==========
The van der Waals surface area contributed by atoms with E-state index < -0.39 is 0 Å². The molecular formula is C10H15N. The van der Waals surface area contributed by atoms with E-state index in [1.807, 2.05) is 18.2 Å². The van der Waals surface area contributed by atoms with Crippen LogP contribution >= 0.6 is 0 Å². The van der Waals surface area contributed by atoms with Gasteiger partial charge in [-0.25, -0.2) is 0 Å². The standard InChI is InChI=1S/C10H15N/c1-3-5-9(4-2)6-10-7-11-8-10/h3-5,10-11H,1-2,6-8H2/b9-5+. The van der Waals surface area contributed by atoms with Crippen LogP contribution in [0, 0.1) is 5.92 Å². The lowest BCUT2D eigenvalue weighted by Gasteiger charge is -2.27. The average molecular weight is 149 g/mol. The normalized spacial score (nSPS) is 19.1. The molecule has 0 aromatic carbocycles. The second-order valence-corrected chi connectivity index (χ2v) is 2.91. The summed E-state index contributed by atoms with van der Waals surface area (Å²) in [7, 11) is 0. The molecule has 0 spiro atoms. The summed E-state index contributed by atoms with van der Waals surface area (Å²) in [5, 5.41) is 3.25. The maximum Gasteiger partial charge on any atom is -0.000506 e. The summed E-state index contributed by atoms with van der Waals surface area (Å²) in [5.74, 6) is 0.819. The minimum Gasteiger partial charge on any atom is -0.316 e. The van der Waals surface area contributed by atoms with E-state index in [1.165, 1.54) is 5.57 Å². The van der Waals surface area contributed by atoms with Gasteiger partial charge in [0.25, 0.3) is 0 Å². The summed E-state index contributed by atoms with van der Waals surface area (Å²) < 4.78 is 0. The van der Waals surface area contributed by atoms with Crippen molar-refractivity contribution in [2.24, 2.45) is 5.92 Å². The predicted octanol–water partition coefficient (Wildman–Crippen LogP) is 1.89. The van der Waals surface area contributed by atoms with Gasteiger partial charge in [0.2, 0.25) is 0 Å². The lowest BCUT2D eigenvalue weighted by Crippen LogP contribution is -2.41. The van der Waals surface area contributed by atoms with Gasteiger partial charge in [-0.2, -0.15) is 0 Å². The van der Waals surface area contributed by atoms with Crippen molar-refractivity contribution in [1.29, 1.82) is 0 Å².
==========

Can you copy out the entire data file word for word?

The van der Waals surface area contributed by atoms with E-state index < -0.39 is 0 Å². The molecular formula is C10H15N. The van der Waals surface area contributed by atoms with E-state index in [1.807, 2.05) is 18.2 Å². The van der Waals surface area contributed by atoms with Crippen LogP contribution >= 0.6 is 0 Å². The van der Waals surface area contributed by atoms with Gasteiger partial charge in [-0.25, -0.2) is 0 Å². The standard InChI is InChI=1S/C10H15N/c1-3-5-9(4-2)6-10-7-11-8-10/h3-5,10-11H,1-2,6-8H2/b9-5+. The van der Waals surface area contributed by atoms with Crippen LogP contribution in [0, 0.1) is 5.92 Å². The lowest BCUT2D eigenvalue weighted by Gasteiger charge is -2.27. The average molecular weight is 149 g/mol. The normalized spacial score (nSPS) is 19.1. The molecule has 0 aromatic carbocycles. The second-order valence-corrected chi connectivity index (χ2v) is 2.91. The summed E-state index contributed by atoms with van der Waals surface area (Å²) in [7, 11) is 0. The molecule has 0 spiro atoms. The summed E-state index contributed by atoms with van der Waals surface area (Å²) in [5, 5.41) is 3.25. The maximum Gasteiger partial charge on any atom is -0.000506 e. The summed E-state index contributed by atoms with van der Waals surface area (Å²) in [5.74, 6) is 0.819. The minimum Gasteiger partial charge on any atom is -0.316 e. The van der Waals surface area contributed by atoms with E-state index in [1.165, 1.54) is 5.57 Å². The van der Waals surface area contributed by atoms with Gasteiger partial charge in [0.25, 0.3) is 0 Å². The summed E-state index contributed by atoms with van der Waals surface area (Å²) < 4.78 is 0. The van der Waals surface area contributed by atoms with Crippen molar-refractivity contribution in [2.24, 2.45) is 5.92 Å². The predicted octanol–water partition coefficient (Wildman–Crippen LogP) is 1.89. The van der Waals surface area contributed by atoms with Gasteiger partial charge in [0.2, 0.25) is 0 Å². The lowest BCUT2D eigenvalue weighted by Crippen LogP contribution is -2.41. The van der Waals surface area contributed by atoms with Gasteiger partial charge in [-0.2, -0.15) is 0 Å². The van der Waals surface area contributed by atoms with Crippen molar-refractivity contribution in [1.29, 1.82) is 0 Å².